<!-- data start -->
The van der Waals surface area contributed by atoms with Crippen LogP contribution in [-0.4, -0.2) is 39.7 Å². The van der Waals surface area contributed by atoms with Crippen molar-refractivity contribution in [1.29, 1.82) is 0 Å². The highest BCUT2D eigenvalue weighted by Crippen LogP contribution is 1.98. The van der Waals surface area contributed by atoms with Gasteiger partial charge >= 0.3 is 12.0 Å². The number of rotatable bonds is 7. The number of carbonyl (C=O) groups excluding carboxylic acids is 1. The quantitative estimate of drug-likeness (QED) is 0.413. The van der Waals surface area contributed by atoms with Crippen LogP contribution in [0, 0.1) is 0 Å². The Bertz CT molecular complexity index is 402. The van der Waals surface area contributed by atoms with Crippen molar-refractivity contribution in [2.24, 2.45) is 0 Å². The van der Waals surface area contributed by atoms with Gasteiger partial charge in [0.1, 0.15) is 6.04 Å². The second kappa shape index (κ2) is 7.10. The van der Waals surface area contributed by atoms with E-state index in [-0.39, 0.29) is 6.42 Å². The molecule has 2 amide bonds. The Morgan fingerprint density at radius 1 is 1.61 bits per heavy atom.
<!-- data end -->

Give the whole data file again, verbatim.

The van der Waals surface area contributed by atoms with Crippen LogP contribution in [-0.4, -0.2) is 39.7 Å². The van der Waals surface area contributed by atoms with Crippen molar-refractivity contribution in [1.29, 1.82) is 0 Å². The highest BCUT2D eigenvalue weighted by Crippen LogP contribution is 1.98. The van der Waals surface area contributed by atoms with Gasteiger partial charge >= 0.3 is 12.0 Å². The number of rotatable bonds is 7. The number of carbonyl (C=O) groups excluding carboxylic acids is 1. The quantitative estimate of drug-likeness (QED) is 0.413. The van der Waals surface area contributed by atoms with Crippen LogP contribution in [0, 0.1) is 0 Å². The Bertz CT molecular complexity index is 402. The van der Waals surface area contributed by atoms with Crippen molar-refractivity contribution in [2.24, 2.45) is 0 Å². The van der Waals surface area contributed by atoms with Gasteiger partial charge in [0.1, 0.15) is 6.04 Å². The second kappa shape index (κ2) is 7.10. The van der Waals surface area contributed by atoms with E-state index in [-0.39, 0.29) is 6.42 Å². The molecule has 2 amide bonds. The Morgan fingerprint density at radius 1 is 1.61 bits per heavy atom.